A five generation family segregating autosomal dominant osteochondritis dissecans (OCD) was identified. Affected family members presented with OCD in knees, hips and elbows, short stature, and early osteoarthritis. A genome wide scan and a multipoint linkage analysis identified aggrecan (ACAN) as a prime candidate gene. DNA sequence analysis of the ACAN-gene revealed heterozygosity for a missense mutation (c.6907G>A) in affected subjects, resulting in a p.V2303M substitution in the aggrecan G3 domain C-type lectin. This domain is important for the interaction with other proteins in the cartilage extracellular matrix. To determine the effect of the V2303M substitution on secretion and interaction, we performed binding studies with recombinant mutated and wild type G3 proteins. We found decreased affinity or complete loss of interaction between V2303M aggrecan and fibulin1, fibulin2 and tenascin-R. Analysis of articular cartilage from an affected family member confirmed that V2303M aggrecan is produced and present.

In search for gene mutations associated with multiple epiphyseal dysplasia (MED) we considered the ACAN-gene a likely candidate. The ACAN-gene was analysed in 39 individuals with MED and screened negative for mutations in six previously known MED genes. Sequence analysis revealed a heterozygous missense mutation (c.1448G>T) in one adult male and compound heterozygous missense mutations (c.1366T>C and c.836G>A) in a five year old boy with healthy parents, each of them carrier for one of the mutations.

A large family segregating autosomal dominant brachymesophalangia and OCD in finger joints was characterised. The clinical presentation in six affected family members was consistent with the diagnosis Brachydactyly type A1, in this family characterized by shortening of the middle phalanges, short ulnar styloid process, flattening of the metacarpal heads and mild osteoarthritis. The condition may be caused by mutations in the Indian hedgehog gene (IHH) or a yet unidentified gene on chromosome 5p13. Sequence analysis of the IHH-gene in affected individuals revealed a novel C to T transition (c.472C>T) leading to a p.158Arg>Cys substitution. Residue 158 in IHH is highly conserved throughout evolution and molecular structure modelling of IHH suggests that the R158C substitution leads to a conformational change at the site of interaction with the IHH-receptor. This supports that the substitution causes Brachydactyly type A1 in this family.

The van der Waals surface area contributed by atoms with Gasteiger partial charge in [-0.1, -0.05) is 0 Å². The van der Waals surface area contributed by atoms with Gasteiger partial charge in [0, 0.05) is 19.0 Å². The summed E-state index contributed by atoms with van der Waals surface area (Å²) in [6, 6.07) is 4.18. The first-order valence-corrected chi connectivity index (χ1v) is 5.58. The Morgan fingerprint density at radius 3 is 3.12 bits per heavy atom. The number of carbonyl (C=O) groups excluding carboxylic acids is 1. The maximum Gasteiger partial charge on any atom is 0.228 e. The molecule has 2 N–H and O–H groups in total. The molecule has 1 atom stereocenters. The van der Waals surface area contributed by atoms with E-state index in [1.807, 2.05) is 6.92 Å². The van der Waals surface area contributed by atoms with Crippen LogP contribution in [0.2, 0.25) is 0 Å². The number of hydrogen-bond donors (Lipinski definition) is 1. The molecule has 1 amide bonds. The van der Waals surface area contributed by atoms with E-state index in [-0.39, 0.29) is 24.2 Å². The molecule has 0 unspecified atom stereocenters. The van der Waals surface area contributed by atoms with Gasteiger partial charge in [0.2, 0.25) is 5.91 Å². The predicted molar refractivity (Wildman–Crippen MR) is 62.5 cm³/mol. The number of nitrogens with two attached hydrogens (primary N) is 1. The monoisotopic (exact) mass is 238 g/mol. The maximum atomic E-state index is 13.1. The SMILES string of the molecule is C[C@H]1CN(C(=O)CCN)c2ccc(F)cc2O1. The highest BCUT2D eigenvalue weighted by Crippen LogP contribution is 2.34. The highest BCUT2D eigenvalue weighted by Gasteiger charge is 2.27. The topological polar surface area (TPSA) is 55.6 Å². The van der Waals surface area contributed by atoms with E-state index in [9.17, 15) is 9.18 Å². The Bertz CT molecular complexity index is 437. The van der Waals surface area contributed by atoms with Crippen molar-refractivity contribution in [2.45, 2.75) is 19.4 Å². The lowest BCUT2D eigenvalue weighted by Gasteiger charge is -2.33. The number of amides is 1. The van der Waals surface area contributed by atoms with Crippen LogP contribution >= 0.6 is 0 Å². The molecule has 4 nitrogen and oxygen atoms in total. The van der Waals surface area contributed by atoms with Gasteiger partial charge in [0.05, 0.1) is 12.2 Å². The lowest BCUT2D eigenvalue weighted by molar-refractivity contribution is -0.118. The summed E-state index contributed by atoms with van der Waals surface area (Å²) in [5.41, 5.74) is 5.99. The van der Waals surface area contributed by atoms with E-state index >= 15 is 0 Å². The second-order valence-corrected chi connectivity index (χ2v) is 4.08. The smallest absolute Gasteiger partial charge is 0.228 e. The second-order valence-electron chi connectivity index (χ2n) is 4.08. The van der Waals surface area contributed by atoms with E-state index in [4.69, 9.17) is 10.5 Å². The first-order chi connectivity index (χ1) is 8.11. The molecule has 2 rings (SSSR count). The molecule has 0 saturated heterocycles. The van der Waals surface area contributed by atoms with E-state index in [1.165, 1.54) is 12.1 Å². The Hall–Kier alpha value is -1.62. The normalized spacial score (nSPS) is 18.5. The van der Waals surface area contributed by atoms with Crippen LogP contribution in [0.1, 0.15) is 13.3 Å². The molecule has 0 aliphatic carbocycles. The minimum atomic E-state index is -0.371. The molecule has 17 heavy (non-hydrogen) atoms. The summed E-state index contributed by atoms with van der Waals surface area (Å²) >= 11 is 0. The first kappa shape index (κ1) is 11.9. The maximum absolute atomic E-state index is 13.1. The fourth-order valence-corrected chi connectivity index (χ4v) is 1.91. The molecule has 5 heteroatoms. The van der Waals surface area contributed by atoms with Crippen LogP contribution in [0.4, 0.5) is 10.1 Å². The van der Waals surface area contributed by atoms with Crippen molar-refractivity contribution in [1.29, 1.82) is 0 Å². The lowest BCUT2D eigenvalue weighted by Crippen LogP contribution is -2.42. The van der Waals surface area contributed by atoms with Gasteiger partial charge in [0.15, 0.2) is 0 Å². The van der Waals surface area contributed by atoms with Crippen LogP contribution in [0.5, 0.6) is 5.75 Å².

In summary, we report on the clinical, radiological and molecular genetic characteristics of the three skeletal disorders OCD, MED and BDA1. Our results provide a novel molecular mechanism in the pathophysiology of familial osteochondritis dissecans confirming the importance of aggrecan C-type lectin for cartilage function. We also show that ACAN-gene mutations may be associated with MED extending the spectrum of skeletal dysplasias associated with the aggrecan gene. Finally, we report on a novel missense mutation in a conserved region of the IHH-gene associated with BDA1.

55 p.
Umeå University medical dissertations, ISSN 0346-6612 ; 1259
skeletal disorders, osteochondritis dissecans, ACAN-gene, multiple epiphyseal dysplasia, brachydactyly type A1, IHH-gene
National Category
Medical Genetics
Research subject
Clinical Genetics
urn:nbn:se:umu:diva-22402 (URN)978-91-7264-753-4 (ISBN)
Public defence
2009-05-29, 09:00 (English)
Available from: 2009-05-11 Created: 2009-05-07 Last updated: 2010-01-18Bibliographically approved